"After years of emotional, financial and physical abuse he finally threw me out from the house. I was 8 months pregnant..."
"I moved to Ireland a few years ago after getting married to a man who was a total stranger to me. My marriage had been organized by our families. I had high hopes about my life in Ireland as we were very poor back home.
"When we moved here, my husband quickly made me realize how unwanted this marriage was to him. I received a spousal dependent visa (Stamp 3) but he stopped renewing it after sometime so I lost my legal status. At the beginning of 2020, after years of emotional, financial and physical abuse he finally threw me out from the house. I was 8 months pregnant, I had no legal status in Ireland, no money nor a place to live. I moved to a women's refuge, they helped me apply for independent immigration status. They also advised me to go to the social welfare to ask for help. The welfare officer told me that I wasn’t eligible to apply for any help and that she should technically have me removed from the country. She said that the INIS doesn’t appreciate people getting help from the government, and that they will remove me from the country. I left the office in fear and with no help.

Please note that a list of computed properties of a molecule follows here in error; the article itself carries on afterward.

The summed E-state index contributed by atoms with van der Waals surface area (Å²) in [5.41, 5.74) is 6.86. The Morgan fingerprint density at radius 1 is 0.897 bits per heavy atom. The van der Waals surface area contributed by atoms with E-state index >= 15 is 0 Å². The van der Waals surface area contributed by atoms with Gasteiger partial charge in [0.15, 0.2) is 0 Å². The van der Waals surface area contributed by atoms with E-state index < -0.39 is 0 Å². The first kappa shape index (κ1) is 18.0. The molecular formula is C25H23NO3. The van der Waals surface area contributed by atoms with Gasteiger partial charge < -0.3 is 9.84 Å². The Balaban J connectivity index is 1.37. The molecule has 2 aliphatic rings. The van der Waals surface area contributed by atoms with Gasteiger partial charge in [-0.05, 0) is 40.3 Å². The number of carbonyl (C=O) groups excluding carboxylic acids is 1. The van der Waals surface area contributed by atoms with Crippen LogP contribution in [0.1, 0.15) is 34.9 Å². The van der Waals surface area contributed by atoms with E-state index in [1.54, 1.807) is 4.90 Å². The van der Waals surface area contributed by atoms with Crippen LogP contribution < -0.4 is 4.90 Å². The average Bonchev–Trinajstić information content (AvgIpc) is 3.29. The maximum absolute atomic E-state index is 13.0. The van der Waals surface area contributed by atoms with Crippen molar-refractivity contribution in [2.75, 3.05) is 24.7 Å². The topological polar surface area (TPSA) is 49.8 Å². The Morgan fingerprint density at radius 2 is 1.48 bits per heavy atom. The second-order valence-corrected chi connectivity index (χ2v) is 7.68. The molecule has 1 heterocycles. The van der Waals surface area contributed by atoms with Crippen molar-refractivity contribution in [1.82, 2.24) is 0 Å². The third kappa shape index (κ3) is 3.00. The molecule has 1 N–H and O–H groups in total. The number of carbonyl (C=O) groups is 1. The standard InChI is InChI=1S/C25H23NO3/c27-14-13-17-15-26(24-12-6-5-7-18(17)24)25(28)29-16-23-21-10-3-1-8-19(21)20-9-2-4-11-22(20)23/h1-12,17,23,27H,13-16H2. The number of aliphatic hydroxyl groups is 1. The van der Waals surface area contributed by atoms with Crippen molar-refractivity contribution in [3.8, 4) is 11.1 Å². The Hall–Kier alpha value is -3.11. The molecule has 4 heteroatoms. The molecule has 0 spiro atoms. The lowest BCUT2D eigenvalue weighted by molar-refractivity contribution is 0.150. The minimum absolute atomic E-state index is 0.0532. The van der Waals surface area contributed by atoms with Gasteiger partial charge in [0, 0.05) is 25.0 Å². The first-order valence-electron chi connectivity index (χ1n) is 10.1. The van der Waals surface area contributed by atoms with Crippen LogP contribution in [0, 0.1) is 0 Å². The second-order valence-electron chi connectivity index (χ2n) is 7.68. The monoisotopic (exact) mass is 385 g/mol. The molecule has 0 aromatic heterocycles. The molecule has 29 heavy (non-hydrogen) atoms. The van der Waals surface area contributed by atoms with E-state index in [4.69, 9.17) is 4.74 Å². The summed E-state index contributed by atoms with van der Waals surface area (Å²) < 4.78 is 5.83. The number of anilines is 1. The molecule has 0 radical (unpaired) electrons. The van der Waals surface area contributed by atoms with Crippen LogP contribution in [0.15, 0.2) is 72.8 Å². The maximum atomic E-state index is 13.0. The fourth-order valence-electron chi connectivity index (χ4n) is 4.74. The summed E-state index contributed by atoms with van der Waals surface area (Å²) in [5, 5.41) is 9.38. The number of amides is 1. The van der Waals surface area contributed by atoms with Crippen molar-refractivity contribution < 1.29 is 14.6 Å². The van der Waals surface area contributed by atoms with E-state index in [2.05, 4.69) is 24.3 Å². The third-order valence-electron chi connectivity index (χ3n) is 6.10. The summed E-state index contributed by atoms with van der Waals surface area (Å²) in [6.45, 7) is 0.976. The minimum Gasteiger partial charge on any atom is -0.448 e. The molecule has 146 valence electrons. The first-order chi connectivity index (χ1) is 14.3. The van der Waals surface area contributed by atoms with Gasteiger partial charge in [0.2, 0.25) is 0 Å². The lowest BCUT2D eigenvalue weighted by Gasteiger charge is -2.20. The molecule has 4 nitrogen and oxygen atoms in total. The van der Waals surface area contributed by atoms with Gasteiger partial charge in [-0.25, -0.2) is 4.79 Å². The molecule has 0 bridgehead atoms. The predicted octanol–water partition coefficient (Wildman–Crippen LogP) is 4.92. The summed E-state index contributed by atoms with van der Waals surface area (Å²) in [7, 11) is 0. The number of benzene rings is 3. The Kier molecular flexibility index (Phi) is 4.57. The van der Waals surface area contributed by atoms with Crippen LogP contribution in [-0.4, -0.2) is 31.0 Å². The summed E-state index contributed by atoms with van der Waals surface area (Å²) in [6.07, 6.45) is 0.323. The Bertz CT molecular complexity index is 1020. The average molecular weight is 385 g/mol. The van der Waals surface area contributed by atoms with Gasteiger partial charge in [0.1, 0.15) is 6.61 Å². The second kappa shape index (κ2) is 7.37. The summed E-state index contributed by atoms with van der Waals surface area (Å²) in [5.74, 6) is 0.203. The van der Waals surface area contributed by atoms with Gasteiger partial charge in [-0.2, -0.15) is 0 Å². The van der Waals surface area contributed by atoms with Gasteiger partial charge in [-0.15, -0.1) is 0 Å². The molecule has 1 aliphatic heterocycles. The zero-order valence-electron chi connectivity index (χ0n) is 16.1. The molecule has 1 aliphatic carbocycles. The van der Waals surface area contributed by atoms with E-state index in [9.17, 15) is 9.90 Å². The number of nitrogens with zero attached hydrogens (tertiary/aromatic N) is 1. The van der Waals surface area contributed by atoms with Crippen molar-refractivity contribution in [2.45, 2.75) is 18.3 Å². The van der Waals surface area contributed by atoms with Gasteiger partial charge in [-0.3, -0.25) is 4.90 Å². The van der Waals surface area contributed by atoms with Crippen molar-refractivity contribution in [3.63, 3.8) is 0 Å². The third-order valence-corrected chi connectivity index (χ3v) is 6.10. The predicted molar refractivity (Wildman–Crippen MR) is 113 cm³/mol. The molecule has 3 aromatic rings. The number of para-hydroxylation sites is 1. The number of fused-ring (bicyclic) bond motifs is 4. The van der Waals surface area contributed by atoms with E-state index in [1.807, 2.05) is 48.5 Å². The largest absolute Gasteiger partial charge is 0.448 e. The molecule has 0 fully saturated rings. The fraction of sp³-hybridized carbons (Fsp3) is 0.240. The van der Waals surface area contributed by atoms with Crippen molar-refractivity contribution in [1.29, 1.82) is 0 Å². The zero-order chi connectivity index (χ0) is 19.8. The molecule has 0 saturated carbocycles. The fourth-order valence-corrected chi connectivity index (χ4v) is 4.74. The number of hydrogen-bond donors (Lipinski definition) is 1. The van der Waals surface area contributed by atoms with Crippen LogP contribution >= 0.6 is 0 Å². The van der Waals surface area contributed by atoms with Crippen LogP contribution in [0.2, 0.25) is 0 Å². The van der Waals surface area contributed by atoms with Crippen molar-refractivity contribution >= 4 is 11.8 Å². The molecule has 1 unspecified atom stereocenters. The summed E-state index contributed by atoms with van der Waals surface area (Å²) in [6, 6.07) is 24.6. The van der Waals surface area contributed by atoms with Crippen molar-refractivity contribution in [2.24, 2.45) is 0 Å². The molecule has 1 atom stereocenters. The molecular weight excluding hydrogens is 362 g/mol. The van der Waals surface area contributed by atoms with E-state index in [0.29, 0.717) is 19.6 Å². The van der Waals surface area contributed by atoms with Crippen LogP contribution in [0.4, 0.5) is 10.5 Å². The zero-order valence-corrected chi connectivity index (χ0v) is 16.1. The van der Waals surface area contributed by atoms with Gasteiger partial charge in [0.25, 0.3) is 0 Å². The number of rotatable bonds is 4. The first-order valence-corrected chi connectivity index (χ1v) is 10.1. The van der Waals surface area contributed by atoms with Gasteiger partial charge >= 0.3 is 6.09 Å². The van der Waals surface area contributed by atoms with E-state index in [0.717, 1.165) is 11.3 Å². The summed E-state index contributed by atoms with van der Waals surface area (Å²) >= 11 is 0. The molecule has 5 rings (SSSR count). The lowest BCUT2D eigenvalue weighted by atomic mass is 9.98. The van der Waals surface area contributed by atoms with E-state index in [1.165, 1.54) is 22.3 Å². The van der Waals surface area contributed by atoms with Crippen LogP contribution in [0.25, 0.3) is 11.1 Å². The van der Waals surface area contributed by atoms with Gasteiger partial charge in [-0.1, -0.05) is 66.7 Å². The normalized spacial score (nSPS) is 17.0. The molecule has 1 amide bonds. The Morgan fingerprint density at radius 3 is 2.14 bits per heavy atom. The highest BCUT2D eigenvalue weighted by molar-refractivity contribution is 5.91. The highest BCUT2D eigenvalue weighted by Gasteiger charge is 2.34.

"The time I was allowed to stay in the refuge ended just as the Covid19 started, again I had no place to go. In total desperation I turned to my neighbors for help, they gave me a roof over my head, food and stuff for my child. I'm still living with them.
"One day I came across a Facebook group "Pakistani women in Ireland". I messaged them and their group Admin, a woman called Hamda got in touch with me. Hamda was and still is a great source of support for me. She came to see me in person, and other members of the group supported me with their kind suggestions and knowledge. Hamda also directed me towards a domestic violence support group (ODVSS). Their support worker is very supportive and she came to see me and brought me some basic stuff kindly donated by people.
"She still keeps in touch with me.
"Throughout these hard times, I feel that my child and I have been greatly let down by the authorities but at the same time we were able to survive due to the kindness of strangers. I have met the nicest people during this bad phase of my life and I am very thankful to each and every one for all the support we have got. If it wasn’t for them, my child and I, we wouldn’t have survived. I am still waiting on the decision about my immigration status."
Dependent immigration status (Stamp 3) can be used as a tool for coercive control and emotional violence. Migrant women on Stamp 3 are vulnerable to losing their legal immigration status if their spouses refuse to renew their visas. In such situations they cannot access services, and are left destitute.
Migrant women form many grassroots support networks to provide guidance to women who face barriers in accessing support for victims of domestic violence. They provide essential services and at times are the only support for victims of domestic violence. They are all volunteers and receive no support from the authorities to carry on their work.
Visit our Gender-based violence campaign to learn more about this issue and find available supports.
Please note that to protect her identity, we have used a different name and photograph.